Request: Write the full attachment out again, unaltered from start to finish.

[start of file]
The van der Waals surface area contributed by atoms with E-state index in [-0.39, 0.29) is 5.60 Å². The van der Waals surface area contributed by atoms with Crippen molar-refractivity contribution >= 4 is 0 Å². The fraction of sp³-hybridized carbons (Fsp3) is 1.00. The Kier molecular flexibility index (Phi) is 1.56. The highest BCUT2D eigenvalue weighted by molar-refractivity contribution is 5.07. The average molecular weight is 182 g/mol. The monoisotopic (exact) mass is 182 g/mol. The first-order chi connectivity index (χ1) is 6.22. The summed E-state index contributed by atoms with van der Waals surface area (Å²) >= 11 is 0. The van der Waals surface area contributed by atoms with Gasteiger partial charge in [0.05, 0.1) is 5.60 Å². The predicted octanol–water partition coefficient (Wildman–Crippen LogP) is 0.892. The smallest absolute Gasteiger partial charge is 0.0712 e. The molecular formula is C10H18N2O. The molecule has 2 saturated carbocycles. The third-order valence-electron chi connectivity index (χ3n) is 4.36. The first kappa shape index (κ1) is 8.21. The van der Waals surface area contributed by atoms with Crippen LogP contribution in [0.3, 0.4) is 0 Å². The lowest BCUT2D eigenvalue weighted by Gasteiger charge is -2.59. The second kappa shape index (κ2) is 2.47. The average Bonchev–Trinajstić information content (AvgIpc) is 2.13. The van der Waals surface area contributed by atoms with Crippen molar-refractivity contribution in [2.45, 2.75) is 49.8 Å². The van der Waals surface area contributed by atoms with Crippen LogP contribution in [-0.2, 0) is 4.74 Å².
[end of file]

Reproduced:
The van der Waals surface area contributed by atoms with E-state index in [-0.39, 0.29) is 5.60 Å². The van der Waals surface area contributed by atoms with Crippen molar-refractivity contribution >= 4 is 0 Å². The fraction of sp³-hybridized carbons (Fsp3) is 1.00. The Kier molecular flexibility index (Phi) is 1.56. The highest BCUT2D eigenvalue weighted by molar-refractivity contribution is 5.07. The average molecular weight is 182 g/mol. The monoisotopic (exact) mass is 182 g/mol. The first-order chi connectivity index (χ1) is 6.22. The summed E-state index contributed by atoms with van der Waals surface area (Å²) >= 11 is 0. The van der Waals surface area contributed by atoms with Gasteiger partial charge in [0.05, 0.1) is 5.60 Å². The predicted octanol–water partition coefficient (Wildman–Crippen LogP) is 0.892. The smallest absolute Gasteiger partial charge is 0.0712 e. The molecular formula is C10H18N2O. The molecule has 2 saturated carbocycles. The third-order valence-electron chi connectivity index (χ3n) is 4.36. The first kappa shape index (κ1) is 8.21. The van der Waals surface area contributed by atoms with Crippen LogP contribution in [0.3, 0.4) is 0 Å². The lowest BCUT2D eigenvalue weighted by Gasteiger charge is -2.59. The second kappa shape index (κ2) is 2.47. The average Bonchev–Trinajstić information content (AvgIpc) is 2.13. The van der Waals surface area contributed by atoms with Crippen molar-refractivity contribution in [2.45, 2.75) is 49.8 Å². The van der Waals surface area contributed by atoms with Crippen LogP contribution in [-0.2, 0) is 4.74 Å².